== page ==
Data collection

Semistructured interviews were conducted via telephone or video call,50 dictated by participant preference. Each participant was interviewed once by AR. Interviews were directed by a topic guide (box 1), ensuring important topics were covered while allowing exploration of novel ideas. The initial topic guide was based on the themes from existing literature.25–40 Clarity and focus of some questions were adjusted following a pilot interview with a practice nurse; the pilot interview was therefore not included in data analysis. Topics covered were personal and professional experiences of the pandemic; individual, practice and government support; changes made to general practice; and future challenges facing general practice.

Box 1

A summary of the interview topic guide

Personal and professional experiences of working in the pandemic (prompts, if necessary)

  • Could you tell me about your experiences of the COVID-19 pandemic? (personal, professional)

  • In your experience, how did general practice adjust to the COVID-19 pandemic?

  • What do you think has been helpful for your work as a (job role) during the pandemic?

  • What do you think has made for work as a (job role) more difficult during the pandemic?

Perceptions of management, support, and preparation of general practice (prompts, if necessary)

  • How well prepared and supported have you felt by your practice? (practice management, colleagues)

  • How well prepared and supported have you felt by the government and Public Health England?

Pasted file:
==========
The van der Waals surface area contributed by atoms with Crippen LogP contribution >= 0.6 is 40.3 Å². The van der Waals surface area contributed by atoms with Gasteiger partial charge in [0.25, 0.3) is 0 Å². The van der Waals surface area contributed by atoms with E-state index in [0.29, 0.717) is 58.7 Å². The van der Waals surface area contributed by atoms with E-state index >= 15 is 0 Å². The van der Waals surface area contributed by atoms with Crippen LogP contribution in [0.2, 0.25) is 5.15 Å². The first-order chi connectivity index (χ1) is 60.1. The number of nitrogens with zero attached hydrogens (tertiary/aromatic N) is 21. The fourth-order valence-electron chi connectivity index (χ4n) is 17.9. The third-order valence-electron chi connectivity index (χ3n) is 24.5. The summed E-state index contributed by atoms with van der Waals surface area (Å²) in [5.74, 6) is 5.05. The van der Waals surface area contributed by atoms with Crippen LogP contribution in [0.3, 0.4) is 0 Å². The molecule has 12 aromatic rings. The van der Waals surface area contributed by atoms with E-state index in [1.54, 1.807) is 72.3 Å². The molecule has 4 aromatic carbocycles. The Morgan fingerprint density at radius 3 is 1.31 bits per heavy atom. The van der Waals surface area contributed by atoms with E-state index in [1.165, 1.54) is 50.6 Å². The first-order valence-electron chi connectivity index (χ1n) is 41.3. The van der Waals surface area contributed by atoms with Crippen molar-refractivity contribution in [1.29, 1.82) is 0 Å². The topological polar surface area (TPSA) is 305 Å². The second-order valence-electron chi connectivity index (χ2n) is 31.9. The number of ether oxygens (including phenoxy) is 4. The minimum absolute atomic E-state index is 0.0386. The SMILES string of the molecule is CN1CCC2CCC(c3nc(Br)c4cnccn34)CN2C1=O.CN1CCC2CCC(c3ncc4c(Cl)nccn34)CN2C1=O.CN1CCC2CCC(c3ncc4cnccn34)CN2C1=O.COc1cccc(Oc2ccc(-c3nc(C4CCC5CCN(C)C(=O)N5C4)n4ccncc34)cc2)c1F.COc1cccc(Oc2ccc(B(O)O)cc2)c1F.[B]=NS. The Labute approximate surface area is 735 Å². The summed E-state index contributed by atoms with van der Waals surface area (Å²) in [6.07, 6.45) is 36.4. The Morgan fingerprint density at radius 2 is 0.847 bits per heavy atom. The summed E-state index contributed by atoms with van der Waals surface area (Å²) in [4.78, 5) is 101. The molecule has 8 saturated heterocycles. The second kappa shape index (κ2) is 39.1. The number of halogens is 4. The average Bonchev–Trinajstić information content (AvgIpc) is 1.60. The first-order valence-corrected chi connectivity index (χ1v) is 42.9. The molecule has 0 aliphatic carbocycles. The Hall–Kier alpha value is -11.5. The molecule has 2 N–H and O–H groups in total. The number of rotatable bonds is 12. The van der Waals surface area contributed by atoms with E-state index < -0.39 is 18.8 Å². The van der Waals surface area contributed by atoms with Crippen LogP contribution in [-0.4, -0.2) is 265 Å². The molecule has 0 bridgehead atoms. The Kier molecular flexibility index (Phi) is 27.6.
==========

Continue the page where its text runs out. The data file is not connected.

• What is your opinion of how the UK government has dealt with the pandemic?

  • Have you used any coping strategies during the pandemic?

Perceptions of changes made to general practice

  • Of the changes made to general practice during the pandemic, are there any that you would like to see sustained long term?

  • Of the changes made to general practice during the pandemic, are there any that you would not like to see sustained long term?

Perceptions of the challenges facing general practice

  • What do you think are the major challenges now facing general practice?

To start each interview, a demographic questionnaire (supplementary material 1) was completed verbally. Precoded questions covered individual and practice characteristics; open questions explored participants’ role in their practice and their practice population. This served to describe the study sample and contextualise participants’ responses. Verbal consent was then taken, confirmed in writing by AR and audio recorded. Once consent was obtained, the interview recording began. At the end of each interview, participants were signposted to mental health services available to NHS staff. AR then recorded reflective field notes to supplement audio recordings.

Data analysis